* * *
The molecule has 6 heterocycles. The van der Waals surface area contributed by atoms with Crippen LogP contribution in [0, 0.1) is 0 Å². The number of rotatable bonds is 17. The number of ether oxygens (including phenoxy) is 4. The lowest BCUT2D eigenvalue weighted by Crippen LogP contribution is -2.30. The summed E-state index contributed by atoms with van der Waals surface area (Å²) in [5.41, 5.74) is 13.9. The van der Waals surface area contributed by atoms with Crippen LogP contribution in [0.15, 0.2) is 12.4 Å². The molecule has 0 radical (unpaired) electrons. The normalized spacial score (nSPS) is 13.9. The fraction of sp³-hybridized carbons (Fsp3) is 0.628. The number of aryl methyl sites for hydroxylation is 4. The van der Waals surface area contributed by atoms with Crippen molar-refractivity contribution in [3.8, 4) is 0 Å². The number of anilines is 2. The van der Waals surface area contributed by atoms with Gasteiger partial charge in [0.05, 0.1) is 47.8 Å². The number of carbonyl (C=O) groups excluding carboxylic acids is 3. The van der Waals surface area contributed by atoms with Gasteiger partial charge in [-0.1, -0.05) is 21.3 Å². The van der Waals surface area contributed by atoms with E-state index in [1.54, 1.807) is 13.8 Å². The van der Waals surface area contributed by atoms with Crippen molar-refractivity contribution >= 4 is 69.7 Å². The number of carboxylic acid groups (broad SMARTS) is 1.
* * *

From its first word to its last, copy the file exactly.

The molecule has 6 heterocycles. The van der Waals surface area contributed by atoms with Crippen LogP contribution in [0, 0.1) is 0 Å². The number of rotatable bonds is 17. The number of ether oxygens (including phenoxy) is 4. The lowest BCUT2D eigenvalue weighted by Crippen LogP contribution is -2.30. The summed E-state index contributed by atoms with van der Waals surface area (Å²) in [5.41, 5.74) is 13.9. The van der Waals surface area contributed by atoms with Crippen LogP contribution in [0.15, 0.2) is 12.4 Å². The molecule has 0 radical (unpaired) electrons. The normalized spacial score (nSPS) is 13.9. The fraction of sp³-hybridized carbons (Fsp3) is 0.628. The number of aryl methyl sites for hydroxylation is 4. The van der Waals surface area contributed by atoms with Crippen molar-refractivity contribution in [3.8, 4) is 0 Å². The number of anilines is 2. The van der Waals surface area contributed by atoms with Gasteiger partial charge in [0.05, 0.1) is 47.8 Å². The number of carbonyl (C=O) groups excluding carboxylic acids is 3. The van der Waals surface area contributed by atoms with Gasteiger partial charge in [-0.1, -0.05) is 21.3 Å². The van der Waals surface area contributed by atoms with E-state index in [1.54, 1.807) is 13.8 Å². The van der Waals surface area contributed by atoms with Crippen molar-refractivity contribution >= 4 is 69.7 Å². The number of carboxylic acid groups (broad SMARTS) is 1.